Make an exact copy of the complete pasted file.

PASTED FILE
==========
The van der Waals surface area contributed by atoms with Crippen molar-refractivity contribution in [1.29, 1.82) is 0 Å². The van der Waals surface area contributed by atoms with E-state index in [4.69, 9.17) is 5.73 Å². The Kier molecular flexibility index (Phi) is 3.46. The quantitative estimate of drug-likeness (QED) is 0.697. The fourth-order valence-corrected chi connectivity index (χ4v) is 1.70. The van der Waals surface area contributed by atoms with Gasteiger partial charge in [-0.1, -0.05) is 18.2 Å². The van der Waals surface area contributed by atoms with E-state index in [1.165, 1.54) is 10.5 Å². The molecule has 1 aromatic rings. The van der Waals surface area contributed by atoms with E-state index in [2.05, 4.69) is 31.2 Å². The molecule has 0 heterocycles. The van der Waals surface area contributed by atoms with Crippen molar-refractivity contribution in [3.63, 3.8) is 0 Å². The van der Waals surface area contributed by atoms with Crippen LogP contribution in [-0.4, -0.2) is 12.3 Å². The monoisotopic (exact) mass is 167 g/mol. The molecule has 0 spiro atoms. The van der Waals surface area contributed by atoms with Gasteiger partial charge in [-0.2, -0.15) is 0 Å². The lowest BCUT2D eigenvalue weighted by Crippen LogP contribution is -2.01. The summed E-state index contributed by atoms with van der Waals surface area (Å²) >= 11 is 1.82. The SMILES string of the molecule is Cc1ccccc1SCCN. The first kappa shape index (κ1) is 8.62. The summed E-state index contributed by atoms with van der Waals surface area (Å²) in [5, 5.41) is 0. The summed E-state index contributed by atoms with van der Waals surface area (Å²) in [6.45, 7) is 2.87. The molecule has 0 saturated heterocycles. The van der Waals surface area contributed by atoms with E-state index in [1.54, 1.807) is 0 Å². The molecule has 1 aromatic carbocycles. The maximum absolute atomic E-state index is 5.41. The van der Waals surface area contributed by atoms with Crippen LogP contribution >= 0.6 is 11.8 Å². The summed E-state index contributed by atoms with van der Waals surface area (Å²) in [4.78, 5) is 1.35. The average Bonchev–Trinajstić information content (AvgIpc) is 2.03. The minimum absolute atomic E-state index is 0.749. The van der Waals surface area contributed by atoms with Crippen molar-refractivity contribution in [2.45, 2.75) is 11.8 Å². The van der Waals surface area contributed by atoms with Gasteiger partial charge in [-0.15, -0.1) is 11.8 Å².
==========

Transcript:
The van der Waals surface area contributed by atoms with Crippen molar-refractivity contribution in [1.29, 1.82) is 0 Å². The van der Waals surface area contributed by atoms with E-state index in [4.69, 9.17) is 5.73 Å². The Kier molecular flexibility index (Phi) is 3.46. The quantitative estimate of drug-likeness (QED) is 0.697. The fourth-order valence-corrected chi connectivity index (χ4v) is 1.70. The van der Waals surface area contributed by atoms with Gasteiger partial charge in [-0.1, -0.05) is 18.2 Å². The van der Waals surface area contributed by atoms with E-state index in [1.165, 1.54) is 10.5 Å². The molecule has 1 aromatic rings. The van der Waals surface area contributed by atoms with E-state index in [2.05, 4.69) is 31.2 Å². The molecule has 0 heterocycles. The van der Waals surface area contributed by atoms with Crippen molar-refractivity contribution in [3.63, 3.8) is 0 Å². The van der Waals surface area contributed by atoms with Crippen LogP contribution in [-0.4, -0.2) is 12.3 Å². The monoisotopic (exact) mass is 167 g/mol. The molecule has 0 spiro atoms. The van der Waals surface area contributed by atoms with Gasteiger partial charge in [-0.2, -0.15) is 0 Å². The lowest BCUT2D eigenvalue weighted by Crippen LogP contribution is -2.01. The summed E-state index contributed by atoms with van der Waals surface area (Å²) >= 11 is 1.82. The SMILES string of the molecule is Cc1ccccc1SCCN. The first kappa shape index (κ1) is 8.62. The summed E-state index contributed by atoms with van der Waals surface area (Å²) in [5, 5.41) is 0. The summed E-state index contributed by atoms with van der Waals surface area (Å²) in [6.45, 7) is 2.87. The molecule has 0 saturated heterocycles. The van der Waals surface area contributed by atoms with E-state index in [1.54, 1.807) is 0 Å². The molecule has 1 aromatic carbocycles. The maximum absolute atomic E-state index is 5.41. The van der Waals surface area contributed by atoms with Crippen LogP contribution >= 0.6 is 11.8 Å². The summed E-state index contributed by atoms with van der Waals surface area (Å²) in [4.78, 5) is 1.35. The average Bonchev–Trinajstić information content (AvgIpc) is 2.03. The minimum absolute atomic E-state index is 0.749. The van der Waals surface area contributed by atoms with Crippen molar-refractivity contribution in [2.45, 2.75) is 11.8 Å². The van der Waals surface area contributed by atoms with Gasteiger partial charge in [-0.15, -0.1) is 11.8 Å².